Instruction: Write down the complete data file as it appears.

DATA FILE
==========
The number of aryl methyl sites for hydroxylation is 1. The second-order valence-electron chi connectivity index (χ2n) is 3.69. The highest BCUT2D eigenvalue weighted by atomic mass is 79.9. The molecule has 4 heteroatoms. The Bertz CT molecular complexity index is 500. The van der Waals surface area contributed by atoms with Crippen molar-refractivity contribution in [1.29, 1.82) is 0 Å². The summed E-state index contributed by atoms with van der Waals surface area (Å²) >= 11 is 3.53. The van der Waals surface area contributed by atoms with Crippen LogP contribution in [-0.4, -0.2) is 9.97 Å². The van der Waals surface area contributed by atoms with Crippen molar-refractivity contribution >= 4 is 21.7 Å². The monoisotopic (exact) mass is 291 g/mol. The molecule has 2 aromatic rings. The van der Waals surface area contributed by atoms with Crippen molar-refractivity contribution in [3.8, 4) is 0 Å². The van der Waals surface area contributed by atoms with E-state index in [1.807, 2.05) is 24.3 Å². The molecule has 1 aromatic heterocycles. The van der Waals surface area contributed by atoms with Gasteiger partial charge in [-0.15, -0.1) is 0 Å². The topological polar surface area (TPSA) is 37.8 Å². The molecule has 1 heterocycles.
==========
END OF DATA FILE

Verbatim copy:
The number of aryl methyl sites for hydroxylation is 1. The second-order valence-electron chi connectivity index (χ2n) is 3.69. The highest BCUT2D eigenvalue weighted by atomic mass is 79.9. The molecule has 4 heteroatoms. The Bertz CT molecular complexity index is 500. The van der Waals surface area contributed by atoms with Crippen molar-refractivity contribution in [1.29, 1.82) is 0 Å². The summed E-state index contributed by atoms with van der Waals surface area (Å²) >= 11 is 3.53. The van der Waals surface area contributed by atoms with Crippen LogP contribution in [-0.4, -0.2) is 9.97 Å². The van der Waals surface area contributed by atoms with Crippen molar-refractivity contribution >= 4 is 21.7 Å². The monoisotopic (exact) mass is 291 g/mol. The molecule has 2 aromatic rings. The van der Waals surface area contributed by atoms with Crippen molar-refractivity contribution in [3.8, 4) is 0 Å². The van der Waals surface area contributed by atoms with E-state index in [1.807, 2.05) is 24.3 Å². The molecule has 1 aromatic heterocycles. The van der Waals surface area contributed by atoms with Gasteiger partial charge in [-0.15, -0.1) is 0 Å². The topological polar surface area (TPSA) is 37.8 Å². The molecule has 1 heterocycles.